It’s telling that Twitter and Facebook are currently developing and launching their own competitors to the above-mentioned brands. Twitter launched Spaces, a Clubhouse competitor, in May 2021; Facebook is paying gamers to play on Facebook Gaming instead of Twitch. Both are investing in newsletter rivals to Substack. Obviously these multibillion-dollar behemoths are entering the market with an unfair advantage, but their reputations are also tarnished by data and privacy scandals in a way that single-purpose platforms like Substack are not. As users and creators are empowered to migrate to different platforms with ease, the old titans may start to crumble. 

This change is good — and overdue. For over a decade, creatives have been exploited by social-media giants who monetized their users by encouraging them to tweet, post, upload and stream as much content as possible. The platforms monetized billions of eager eyeballs and barely paid their content creators anything. (YouTube pays fractions of cents per view on certain accounts, but even a video that gets a million views might only net the creator a couple thousand dollars.) Today, that creator would rightly tell his or her thousands of subscribers to support him or her directly elsewhere. Direct monthly payments from OnlyFans, Patreon and Substack create a steady income that’s invaluable for young creative entrepreneurs. 

Related: Why Is Social Network App Clubhouse Breaking the Internet?

An economic shift toward valuing creative work 

I find these trends optimistic. They represent an economic shift toward accurately valuing creative work. Talented and influential creators — filmmakers, writers, musicians, artists, gamers and others — are finding new ways to monetize their passions. If you can find people willing to pay you for your passion, you’re tapping into an underserved market of people with disposable income whose entertainment needs aren’t being met elsewhere. You’re filling a niche and providing a wanted service. That’s the gold standard for entrepreneurial success.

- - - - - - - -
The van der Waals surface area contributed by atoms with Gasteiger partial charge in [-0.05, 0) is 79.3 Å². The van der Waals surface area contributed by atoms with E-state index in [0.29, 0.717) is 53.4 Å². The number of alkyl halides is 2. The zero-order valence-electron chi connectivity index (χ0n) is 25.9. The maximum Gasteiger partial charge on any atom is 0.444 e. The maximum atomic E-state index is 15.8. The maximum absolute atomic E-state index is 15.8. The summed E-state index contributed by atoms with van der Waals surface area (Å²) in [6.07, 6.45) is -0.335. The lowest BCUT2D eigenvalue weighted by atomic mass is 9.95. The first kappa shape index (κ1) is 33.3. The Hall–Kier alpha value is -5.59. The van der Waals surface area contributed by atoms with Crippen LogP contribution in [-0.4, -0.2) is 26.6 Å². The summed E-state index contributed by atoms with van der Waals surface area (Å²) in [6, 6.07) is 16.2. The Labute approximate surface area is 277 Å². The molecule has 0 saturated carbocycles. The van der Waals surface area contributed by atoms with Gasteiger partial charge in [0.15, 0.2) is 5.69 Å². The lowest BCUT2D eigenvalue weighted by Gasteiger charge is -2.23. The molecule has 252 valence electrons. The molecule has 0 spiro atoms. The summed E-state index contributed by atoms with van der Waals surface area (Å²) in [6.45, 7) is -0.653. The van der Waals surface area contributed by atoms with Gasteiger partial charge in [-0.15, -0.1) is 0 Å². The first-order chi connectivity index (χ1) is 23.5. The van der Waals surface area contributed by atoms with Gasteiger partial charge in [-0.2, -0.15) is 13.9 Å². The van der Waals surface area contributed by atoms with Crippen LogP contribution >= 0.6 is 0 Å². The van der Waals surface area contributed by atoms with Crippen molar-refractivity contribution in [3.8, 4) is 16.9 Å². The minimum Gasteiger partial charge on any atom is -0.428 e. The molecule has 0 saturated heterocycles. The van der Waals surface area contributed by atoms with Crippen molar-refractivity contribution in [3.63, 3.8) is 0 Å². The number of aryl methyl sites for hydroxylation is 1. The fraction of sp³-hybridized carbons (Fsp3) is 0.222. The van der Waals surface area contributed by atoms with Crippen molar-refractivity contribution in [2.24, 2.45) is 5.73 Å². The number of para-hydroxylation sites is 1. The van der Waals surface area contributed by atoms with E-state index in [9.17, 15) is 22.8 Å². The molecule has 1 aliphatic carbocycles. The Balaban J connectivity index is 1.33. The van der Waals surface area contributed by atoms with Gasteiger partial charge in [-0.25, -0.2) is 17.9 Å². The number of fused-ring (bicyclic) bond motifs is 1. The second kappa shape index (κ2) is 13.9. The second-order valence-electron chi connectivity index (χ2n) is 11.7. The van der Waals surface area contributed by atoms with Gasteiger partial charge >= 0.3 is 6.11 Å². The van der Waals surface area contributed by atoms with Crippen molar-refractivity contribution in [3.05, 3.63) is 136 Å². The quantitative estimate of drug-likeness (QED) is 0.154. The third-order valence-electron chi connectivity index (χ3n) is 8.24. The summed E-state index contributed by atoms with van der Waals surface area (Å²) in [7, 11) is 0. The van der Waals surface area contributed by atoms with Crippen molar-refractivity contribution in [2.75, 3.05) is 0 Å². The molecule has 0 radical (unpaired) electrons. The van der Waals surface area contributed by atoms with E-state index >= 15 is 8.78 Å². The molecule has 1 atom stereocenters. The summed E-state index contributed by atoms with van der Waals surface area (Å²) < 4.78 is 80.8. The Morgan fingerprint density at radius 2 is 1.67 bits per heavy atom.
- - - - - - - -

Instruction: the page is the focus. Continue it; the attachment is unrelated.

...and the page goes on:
These creative entrepreneurs are not just content creators: They’re valuable assets in the tug-of-war between the old giants and the niche upstarts. Smart money says the upstarts will continue growing. As has been pointed out, YouTube’s paid subscription model launched the same month as Patreon, in May 2013. YouTube failed to quash the startup competitor, and Patreon recently tripled its valuation to $4 billion. New platforms, including my own new company, are popping up every month to support creators directly by offering tools that help creators focus on creating. 

Entrepreneurs outside the creative industry, who are either actively courting influencers or considering dedicating a marketing budget for them, should understand how these new platforms change the messaging game. A creator’s greatest asset is the trust earned between him or her and his or her fans. Creators control the message. They understand the language, tone and approach that will connect with their audience. Similar to how advertising agencies have fallen behind brands working directly with small studios or influencers, expensive intermediaries are becoming a thing of the past. For leaders hoping to penetrate these new markets, the best strategy is to support creatives who share your values and understand your , rather than asking them to read a script. 

Related: How Content Creators Can Turn Their Creativity Into a Career

The trend is clear: Marketing and economic success are shifting toward the creator economy. We are entering an era where creative work and niche audiences are suddenly being valued more than ever before. For brands looking to connect, or for entrepreneurs designing tools to help these creators succeed, the opportunities have never been more abundant.